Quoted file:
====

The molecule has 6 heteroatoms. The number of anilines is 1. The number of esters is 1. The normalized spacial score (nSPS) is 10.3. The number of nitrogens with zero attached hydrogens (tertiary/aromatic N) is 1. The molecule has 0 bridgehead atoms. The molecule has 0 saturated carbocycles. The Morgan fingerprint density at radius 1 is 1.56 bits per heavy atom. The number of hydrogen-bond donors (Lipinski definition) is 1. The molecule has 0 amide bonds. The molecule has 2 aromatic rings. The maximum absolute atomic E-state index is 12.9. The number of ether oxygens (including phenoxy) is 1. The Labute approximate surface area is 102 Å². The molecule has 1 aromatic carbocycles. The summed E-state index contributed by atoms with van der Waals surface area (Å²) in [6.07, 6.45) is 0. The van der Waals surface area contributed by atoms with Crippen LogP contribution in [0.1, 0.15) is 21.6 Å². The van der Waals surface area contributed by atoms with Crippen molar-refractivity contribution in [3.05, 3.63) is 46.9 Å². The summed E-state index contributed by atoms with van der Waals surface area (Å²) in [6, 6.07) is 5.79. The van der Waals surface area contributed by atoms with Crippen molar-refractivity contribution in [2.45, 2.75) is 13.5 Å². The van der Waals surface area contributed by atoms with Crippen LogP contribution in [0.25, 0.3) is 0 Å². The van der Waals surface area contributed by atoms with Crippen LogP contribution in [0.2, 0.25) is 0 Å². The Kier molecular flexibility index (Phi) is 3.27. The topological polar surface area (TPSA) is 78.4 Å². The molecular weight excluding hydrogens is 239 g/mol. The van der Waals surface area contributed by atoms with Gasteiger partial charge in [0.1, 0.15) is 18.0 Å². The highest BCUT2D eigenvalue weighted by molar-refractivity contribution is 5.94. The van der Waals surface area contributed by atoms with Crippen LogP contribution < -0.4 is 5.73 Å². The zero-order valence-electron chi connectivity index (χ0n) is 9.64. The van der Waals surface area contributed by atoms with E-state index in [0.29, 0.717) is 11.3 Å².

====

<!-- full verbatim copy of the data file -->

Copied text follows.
The molecule has 6 heteroatoms. The number of anilines is 1. The number of esters is 1. The normalized spacial score (nSPS) is 10.3. The number of nitrogens with zero attached hydrogens (tertiary/aromatic N) is 1. The molecule has 0 bridgehead atoms. The molecule has 0 saturated carbocycles. The Morgan fingerprint density at radius 1 is 1.56 bits per heavy atom. The number of hydrogen-bond donors (Lipinski definition) is 1. The molecule has 0 amide bonds. The molecule has 2 aromatic rings. The maximum absolute atomic E-state index is 12.9. The number of ether oxygens (including phenoxy) is 1. The Labute approximate surface area is 102 Å². The molecule has 1 aromatic carbocycles. The summed E-state index contributed by atoms with van der Waals surface area (Å²) in [6.07, 6.45) is 0. The van der Waals surface area contributed by atoms with Crippen LogP contribution in [0.1, 0.15) is 21.6 Å². The van der Waals surface area contributed by atoms with Crippen molar-refractivity contribution in [3.05, 3.63) is 46.9 Å². The summed E-state index contributed by atoms with van der Waals surface area (Å²) in [6, 6.07) is 5.79. The van der Waals surface area contributed by atoms with Crippen molar-refractivity contribution in [2.45, 2.75) is 13.5 Å². The van der Waals surface area contributed by atoms with Crippen LogP contribution in [0.25, 0.3) is 0 Å². The van der Waals surface area contributed by atoms with Crippen LogP contribution in [0.2, 0.25) is 0 Å². The Kier molecular flexibility index (Phi) is 3.27. The topological polar surface area (TPSA) is 78.4 Å². The molecular weight excluding hydrogens is 239 g/mol. The van der Waals surface area contributed by atoms with Gasteiger partial charge in [0.1, 0.15) is 18.0 Å². The highest BCUT2D eigenvalue weighted by molar-refractivity contribution is 5.94. The van der Waals surface area contributed by atoms with Crippen LogP contribution < -0.4 is 5.73 Å². The zero-order valence-electron chi connectivity index (χ0n) is 9.64. The van der Waals surface area contributed by atoms with E-state index in [0.29, 0.717) is 11.3 Å².